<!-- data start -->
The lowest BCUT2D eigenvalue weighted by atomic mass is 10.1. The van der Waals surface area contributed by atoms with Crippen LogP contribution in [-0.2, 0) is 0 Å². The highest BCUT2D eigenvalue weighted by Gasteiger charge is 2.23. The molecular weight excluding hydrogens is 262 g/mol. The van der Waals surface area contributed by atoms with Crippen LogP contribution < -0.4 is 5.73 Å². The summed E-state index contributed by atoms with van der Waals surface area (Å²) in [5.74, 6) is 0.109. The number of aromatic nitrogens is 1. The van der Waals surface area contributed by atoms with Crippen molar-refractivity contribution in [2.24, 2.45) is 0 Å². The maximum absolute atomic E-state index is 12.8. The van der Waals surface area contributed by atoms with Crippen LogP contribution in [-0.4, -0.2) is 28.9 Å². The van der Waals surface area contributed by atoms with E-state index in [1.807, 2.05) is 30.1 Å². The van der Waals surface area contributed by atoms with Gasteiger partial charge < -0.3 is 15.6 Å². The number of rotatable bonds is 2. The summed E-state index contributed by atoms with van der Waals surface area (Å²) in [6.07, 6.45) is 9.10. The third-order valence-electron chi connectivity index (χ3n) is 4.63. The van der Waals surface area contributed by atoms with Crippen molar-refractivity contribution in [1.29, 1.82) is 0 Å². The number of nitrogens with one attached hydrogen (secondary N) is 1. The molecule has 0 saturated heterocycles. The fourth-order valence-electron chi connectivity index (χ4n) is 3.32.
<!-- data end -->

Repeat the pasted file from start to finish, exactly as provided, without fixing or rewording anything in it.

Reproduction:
The lowest BCUT2D eigenvalue weighted by atomic mass is 10.1. The van der Waals surface area contributed by atoms with Crippen LogP contribution in [-0.2, 0) is 0 Å². The highest BCUT2D eigenvalue weighted by Gasteiger charge is 2.23. The molecular weight excluding hydrogens is 262 g/mol. The van der Waals surface area contributed by atoms with Crippen LogP contribution < -0.4 is 5.73 Å². The summed E-state index contributed by atoms with van der Waals surface area (Å²) in [5.74, 6) is 0.109. The number of aromatic nitrogens is 1. The van der Waals surface area contributed by atoms with Crippen molar-refractivity contribution in [2.24, 2.45) is 0 Å². The maximum absolute atomic E-state index is 12.8. The van der Waals surface area contributed by atoms with Crippen LogP contribution in [-0.4, -0.2) is 28.9 Å². The van der Waals surface area contributed by atoms with E-state index in [1.807, 2.05) is 30.1 Å². The van der Waals surface area contributed by atoms with Gasteiger partial charge < -0.3 is 15.6 Å². The number of rotatable bonds is 2. The summed E-state index contributed by atoms with van der Waals surface area (Å²) in [6.07, 6.45) is 9.10. The third-order valence-electron chi connectivity index (χ3n) is 4.63. The van der Waals surface area contributed by atoms with Crippen molar-refractivity contribution in [1.29, 1.82) is 0 Å². The number of nitrogens with one attached hydrogen (secondary N) is 1. The molecule has 0 saturated heterocycles. The fourth-order valence-electron chi connectivity index (χ4n) is 3.32.